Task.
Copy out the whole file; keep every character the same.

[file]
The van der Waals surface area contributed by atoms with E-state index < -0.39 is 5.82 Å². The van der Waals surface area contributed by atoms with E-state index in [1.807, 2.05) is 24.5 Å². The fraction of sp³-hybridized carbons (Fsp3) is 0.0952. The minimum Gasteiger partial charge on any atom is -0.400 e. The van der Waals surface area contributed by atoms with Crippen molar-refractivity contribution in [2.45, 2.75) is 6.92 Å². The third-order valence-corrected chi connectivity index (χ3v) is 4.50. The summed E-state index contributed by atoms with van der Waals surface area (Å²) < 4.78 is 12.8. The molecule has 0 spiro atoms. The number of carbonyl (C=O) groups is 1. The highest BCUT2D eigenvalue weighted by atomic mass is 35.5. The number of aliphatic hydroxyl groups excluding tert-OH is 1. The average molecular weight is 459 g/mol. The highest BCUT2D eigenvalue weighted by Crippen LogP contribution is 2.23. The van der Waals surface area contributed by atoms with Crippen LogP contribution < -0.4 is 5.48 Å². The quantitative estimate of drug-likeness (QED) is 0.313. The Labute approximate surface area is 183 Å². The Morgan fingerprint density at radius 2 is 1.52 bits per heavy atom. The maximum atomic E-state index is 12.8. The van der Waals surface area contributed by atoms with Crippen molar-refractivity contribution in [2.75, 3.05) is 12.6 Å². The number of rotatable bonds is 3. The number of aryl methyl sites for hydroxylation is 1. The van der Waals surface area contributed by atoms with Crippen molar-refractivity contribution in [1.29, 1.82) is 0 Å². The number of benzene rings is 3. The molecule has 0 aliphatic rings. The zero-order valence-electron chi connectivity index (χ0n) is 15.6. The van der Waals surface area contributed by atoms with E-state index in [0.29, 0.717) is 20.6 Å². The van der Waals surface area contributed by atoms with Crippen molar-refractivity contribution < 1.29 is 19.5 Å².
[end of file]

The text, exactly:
The van der Waals surface area contributed by atoms with E-state index < -0.39 is 5.82 Å². The van der Waals surface area contributed by atoms with E-state index in [1.807, 2.05) is 24.5 Å². The fraction of sp³-hybridized carbons (Fsp3) is 0.0952. The minimum Gasteiger partial charge on any atom is -0.400 e. The van der Waals surface area contributed by atoms with Crippen molar-refractivity contribution in [2.45, 2.75) is 6.92 Å². The third-order valence-corrected chi connectivity index (χ3v) is 4.50. The summed E-state index contributed by atoms with van der Waals surface area (Å²) < 4.78 is 12.8. The molecule has 0 spiro atoms. The number of carbonyl (C=O) groups is 1. The highest BCUT2D eigenvalue weighted by atomic mass is 35.5. The number of aliphatic hydroxyl groups excluding tert-OH is 1. The average molecular weight is 459 g/mol. The highest BCUT2D eigenvalue weighted by Crippen LogP contribution is 2.23. The van der Waals surface area contributed by atoms with Crippen LogP contribution < -0.4 is 5.48 Å². The quantitative estimate of drug-likeness (QED) is 0.313. The Labute approximate surface area is 183 Å². The Morgan fingerprint density at radius 2 is 1.52 bits per heavy atom. The maximum atomic E-state index is 12.8. The van der Waals surface area contributed by atoms with Crippen molar-refractivity contribution in [2.75, 3.05) is 12.6 Å². The number of rotatable bonds is 3. The number of aryl methyl sites for hydroxylation is 1. The van der Waals surface area contributed by atoms with Crippen molar-refractivity contribution in [1.29, 1.82) is 0 Å². The number of benzene rings is 3. The molecule has 0 aliphatic rings. The zero-order valence-electron chi connectivity index (χ0n) is 15.6. The van der Waals surface area contributed by atoms with E-state index in [0.29, 0.717) is 20.6 Å². The van der Waals surface area contributed by atoms with Crippen molar-refractivity contribution < 1.29 is 19.5 Å².